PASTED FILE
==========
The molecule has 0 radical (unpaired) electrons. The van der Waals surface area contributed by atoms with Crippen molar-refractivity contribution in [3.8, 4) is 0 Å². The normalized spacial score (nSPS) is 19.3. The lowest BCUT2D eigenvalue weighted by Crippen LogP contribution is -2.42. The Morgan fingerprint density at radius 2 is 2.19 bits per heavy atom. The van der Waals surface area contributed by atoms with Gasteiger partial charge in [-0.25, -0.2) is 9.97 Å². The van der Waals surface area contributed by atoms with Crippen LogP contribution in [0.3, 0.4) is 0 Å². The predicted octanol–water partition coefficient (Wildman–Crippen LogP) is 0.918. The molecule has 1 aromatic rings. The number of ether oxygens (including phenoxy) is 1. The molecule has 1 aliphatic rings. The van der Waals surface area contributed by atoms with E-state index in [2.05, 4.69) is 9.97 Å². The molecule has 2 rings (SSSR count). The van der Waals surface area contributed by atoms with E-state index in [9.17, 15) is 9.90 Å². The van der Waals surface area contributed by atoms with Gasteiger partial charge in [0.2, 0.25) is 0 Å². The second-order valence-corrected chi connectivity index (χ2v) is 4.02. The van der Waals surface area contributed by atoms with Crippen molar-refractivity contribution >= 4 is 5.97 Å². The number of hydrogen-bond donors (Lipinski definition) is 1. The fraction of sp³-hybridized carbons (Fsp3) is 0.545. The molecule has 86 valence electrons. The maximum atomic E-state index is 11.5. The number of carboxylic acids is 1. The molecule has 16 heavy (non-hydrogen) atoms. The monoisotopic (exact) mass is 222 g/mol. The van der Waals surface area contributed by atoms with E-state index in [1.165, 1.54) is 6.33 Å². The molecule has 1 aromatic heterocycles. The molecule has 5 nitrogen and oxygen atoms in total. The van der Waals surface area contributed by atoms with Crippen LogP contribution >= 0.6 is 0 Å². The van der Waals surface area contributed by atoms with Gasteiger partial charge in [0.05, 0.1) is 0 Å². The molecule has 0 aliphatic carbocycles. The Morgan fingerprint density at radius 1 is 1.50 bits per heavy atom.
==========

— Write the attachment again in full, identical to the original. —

The molecule has 0 radical (unpaired) electrons. The van der Waals surface area contributed by atoms with Crippen molar-refractivity contribution in [3.8, 4) is 0 Å². The normalized spacial score (nSPS) is 19.3. The lowest BCUT2D eigenvalue weighted by Crippen LogP contribution is -2.42. The Morgan fingerprint density at radius 2 is 2.19 bits per heavy atom. The van der Waals surface area contributed by atoms with Gasteiger partial charge in [-0.25, -0.2) is 9.97 Å². The van der Waals surface area contributed by atoms with Crippen LogP contribution in [0.3, 0.4) is 0 Å². The predicted octanol–water partition coefficient (Wildman–Crippen LogP) is 0.918. The molecule has 1 aromatic rings. The number of ether oxygens (including phenoxy) is 1. The molecule has 1 aliphatic rings. The van der Waals surface area contributed by atoms with E-state index in [2.05, 4.69) is 9.97 Å². The molecule has 2 rings (SSSR count). The van der Waals surface area contributed by atoms with E-state index in [9.17, 15) is 9.90 Å². The van der Waals surface area contributed by atoms with Gasteiger partial charge in [0.2, 0.25) is 0 Å². The second-order valence-corrected chi connectivity index (χ2v) is 4.02. The van der Waals surface area contributed by atoms with Crippen molar-refractivity contribution >= 4 is 5.97 Å². The number of hydrogen-bond donors (Lipinski definition) is 1. The fraction of sp³-hybridized carbons (Fsp3) is 0.545. The molecule has 86 valence electrons. The maximum atomic E-state index is 11.5. The number of carboxylic acids is 1. The molecule has 16 heavy (non-hydrogen) atoms. The monoisotopic (exact) mass is 222 g/mol. The van der Waals surface area contributed by atoms with E-state index in [1.165, 1.54) is 6.33 Å². The molecule has 1 aromatic heterocycles. The molecule has 5 nitrogen and oxygen atoms in total. The van der Waals surface area contributed by atoms with Crippen LogP contribution >= 0.6 is 0 Å². The van der Waals surface area contributed by atoms with Gasteiger partial charge in [0.05, 0.1) is 0 Å². The molecule has 0 aliphatic carbocycles. The Morgan fingerprint density at radius 1 is 1.50 bits per heavy atom.